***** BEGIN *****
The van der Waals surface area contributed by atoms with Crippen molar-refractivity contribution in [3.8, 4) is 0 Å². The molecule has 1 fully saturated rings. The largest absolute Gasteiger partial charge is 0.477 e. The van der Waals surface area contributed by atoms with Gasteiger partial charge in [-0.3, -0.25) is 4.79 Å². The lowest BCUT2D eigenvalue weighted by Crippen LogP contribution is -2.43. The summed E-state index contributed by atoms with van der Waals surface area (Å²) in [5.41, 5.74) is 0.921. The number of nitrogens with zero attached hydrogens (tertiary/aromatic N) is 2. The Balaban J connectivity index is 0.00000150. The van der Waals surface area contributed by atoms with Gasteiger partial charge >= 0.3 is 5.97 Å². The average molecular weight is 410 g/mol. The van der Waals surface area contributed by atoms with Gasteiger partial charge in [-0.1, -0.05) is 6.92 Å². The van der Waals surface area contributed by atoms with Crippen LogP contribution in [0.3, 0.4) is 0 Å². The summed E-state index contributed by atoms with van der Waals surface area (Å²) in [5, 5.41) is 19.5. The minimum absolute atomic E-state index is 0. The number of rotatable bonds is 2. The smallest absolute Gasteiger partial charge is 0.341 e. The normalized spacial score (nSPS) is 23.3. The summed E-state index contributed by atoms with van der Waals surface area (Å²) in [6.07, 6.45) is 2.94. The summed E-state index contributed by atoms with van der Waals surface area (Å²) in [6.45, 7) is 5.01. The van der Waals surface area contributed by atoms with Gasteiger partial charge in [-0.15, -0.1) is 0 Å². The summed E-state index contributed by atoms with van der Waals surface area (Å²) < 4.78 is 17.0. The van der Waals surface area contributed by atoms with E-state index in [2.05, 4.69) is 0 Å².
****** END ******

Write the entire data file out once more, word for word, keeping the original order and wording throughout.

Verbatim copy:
The van der Waals surface area contributed by atoms with Crippen molar-refractivity contribution in [3.8, 4) is 0 Å². The molecule has 1 fully saturated rings. The largest absolute Gasteiger partial charge is 0.477 e. The van der Waals surface area contributed by atoms with Gasteiger partial charge in [-0.3, -0.25) is 4.79 Å². The lowest BCUT2D eigenvalue weighted by Crippen LogP contribution is -2.43. The summed E-state index contributed by atoms with van der Waals surface area (Å²) in [5.41, 5.74) is 0.921. The number of nitrogens with zero attached hydrogens (tertiary/aromatic N) is 2. The Balaban J connectivity index is 0.00000150. The van der Waals surface area contributed by atoms with Gasteiger partial charge >= 0.3 is 5.97 Å². The average molecular weight is 410 g/mol. The van der Waals surface area contributed by atoms with Gasteiger partial charge in [-0.1, -0.05) is 6.92 Å². The van der Waals surface area contributed by atoms with Crippen LogP contribution in [0.3, 0.4) is 0 Å². The summed E-state index contributed by atoms with van der Waals surface area (Å²) in [5, 5.41) is 19.5. The minimum absolute atomic E-state index is 0. The number of rotatable bonds is 2. The smallest absolute Gasteiger partial charge is 0.341 e. The normalized spacial score (nSPS) is 23.3. The summed E-state index contributed by atoms with van der Waals surface area (Å²) in [6.07, 6.45) is 2.94. The summed E-state index contributed by atoms with van der Waals surface area (Å²) in [6.45, 7) is 5.01. The van der Waals surface area contributed by atoms with Gasteiger partial charge in [-0.15, -0.1) is 0 Å². The summed E-state index contributed by atoms with van der Waals surface area (Å²) < 4.78 is 17.0. The van der Waals surface area contributed by atoms with E-state index in [2.05, 4.69) is 0 Å².